Located in the northeastern portion of the Denver metro area, just minutes from downtown Denver and Denver International Airport, Commerce City is adjacent to six major highways, two railroads and two new commuter rail lines.
Commerce City residents and businesses have direct access to Denver International Airport – the sixth-busiest airport in the country and 19th-busiest in the world.
Numerous Regional Transportation District (RTD) bus routes serve the city and connect residents to rail service, the airport and other communities throughout metro Denver.
- Local bus routes: 40, 48, 62, 72, 88, 120
- Regional bus routes: 104X, 145X, RX/RC
- SkyRide service to DIA: AA
New in 2017, the route 62 bus offers residents a public transit connection to:
- Commerce City Civic Center
- Dick's Sporting Goods Park
- Eagle Pointe Recreation Center
- Pioneer Park
- Suncor Boys & Girls Club
- Popular area retailers
- DIA and downtown Denver (via the A Line rail service)
Route 62 buses run in half-hour increments between roughly 6 a.m. and 6:30 p.m. on weekdays, with slightly later starting and ending times on Saturdays. Special event service is offered on Colorado Rapids game nights. Cost to ride is RTD’s established local route fare of $2.60.
Commerce City residents can access nearby commuter rail service along the RTD A-Line, which runs between Union Station in downtown Denver and the airport. The nearest rail stops to Commerce City include the 40th and Colorado Station and Central Park Station (which can be reached with the Route 62 and 88 buses).
The city’s own commuter rail station is under construction at E. 72nd Avenue and Colorado Boulevard and will operate along RTD’s North Metro Rail Line, or N-Line. From the Commerce City-72nd Avenue station, residents will be able to reach Denver Union Station in about 12 minutes or travel north to Eastlake-124th Station in Thornton in roughly 15 minutes. The N-Line is expected to begin service in 2019.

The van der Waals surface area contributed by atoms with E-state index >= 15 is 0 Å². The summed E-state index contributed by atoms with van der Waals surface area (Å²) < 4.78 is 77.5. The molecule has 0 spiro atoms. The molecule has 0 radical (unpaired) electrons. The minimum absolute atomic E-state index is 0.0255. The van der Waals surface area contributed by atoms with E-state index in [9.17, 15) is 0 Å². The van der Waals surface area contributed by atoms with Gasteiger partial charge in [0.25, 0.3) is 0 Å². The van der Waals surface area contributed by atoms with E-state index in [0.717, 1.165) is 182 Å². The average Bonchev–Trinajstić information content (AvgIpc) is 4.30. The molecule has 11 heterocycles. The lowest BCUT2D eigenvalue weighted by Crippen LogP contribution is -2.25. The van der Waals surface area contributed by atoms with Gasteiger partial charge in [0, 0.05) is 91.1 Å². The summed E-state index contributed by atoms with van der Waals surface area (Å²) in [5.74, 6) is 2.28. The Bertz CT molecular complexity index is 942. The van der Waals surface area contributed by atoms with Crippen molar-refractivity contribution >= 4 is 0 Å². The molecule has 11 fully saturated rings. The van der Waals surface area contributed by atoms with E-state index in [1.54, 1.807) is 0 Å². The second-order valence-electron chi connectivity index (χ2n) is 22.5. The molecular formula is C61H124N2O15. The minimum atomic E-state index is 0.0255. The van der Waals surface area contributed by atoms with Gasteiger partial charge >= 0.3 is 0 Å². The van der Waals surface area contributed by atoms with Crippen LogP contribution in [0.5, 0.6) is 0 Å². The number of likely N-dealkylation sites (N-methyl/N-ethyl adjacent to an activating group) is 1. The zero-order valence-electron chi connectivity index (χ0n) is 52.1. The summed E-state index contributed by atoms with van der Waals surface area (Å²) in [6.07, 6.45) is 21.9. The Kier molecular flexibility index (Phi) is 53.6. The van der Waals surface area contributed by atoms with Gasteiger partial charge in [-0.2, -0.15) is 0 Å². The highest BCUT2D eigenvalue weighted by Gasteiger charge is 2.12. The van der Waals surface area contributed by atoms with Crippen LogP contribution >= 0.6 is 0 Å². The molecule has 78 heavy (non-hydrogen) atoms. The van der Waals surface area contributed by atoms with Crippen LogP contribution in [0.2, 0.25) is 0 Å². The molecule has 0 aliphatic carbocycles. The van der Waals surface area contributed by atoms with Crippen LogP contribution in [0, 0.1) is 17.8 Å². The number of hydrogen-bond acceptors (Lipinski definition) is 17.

For more information, visit RTD-fastracks.com.
Two major freight railroads also travel through the city: the Burlington Northern Santa Fe (BNSF) Railway and Union Pacific Railroad. Commerce City was the first in the state to take advantage of federal regulations that allowed for quiet zones to be implemented at railroad and roadway crossings. Since 2008, the city has installed four zones to eliminate traveling trains from blowing their horns in residential areas.
The following major highways provide easy access to and from the city:
- Interstate 70
- Interstate 270
- Interstate 76
- US Highway 85
- CO Highway 2
The Colorado Department of Transportation (CDOT) maintains interstates and Highway 85. The E-470 Highway Authority operates the toll road system. Commerce City maintains Highway 2 and local city streets and works with both agencies, as well as Adams County, as needed.
Learn more about the city’s street maintenance programs
The city conducts regular traffic counts on major roads throughout the city. Most locations are counted on a biannual basis to identify trends and help the city engineer improve traffic flow.
See the latest traffic count map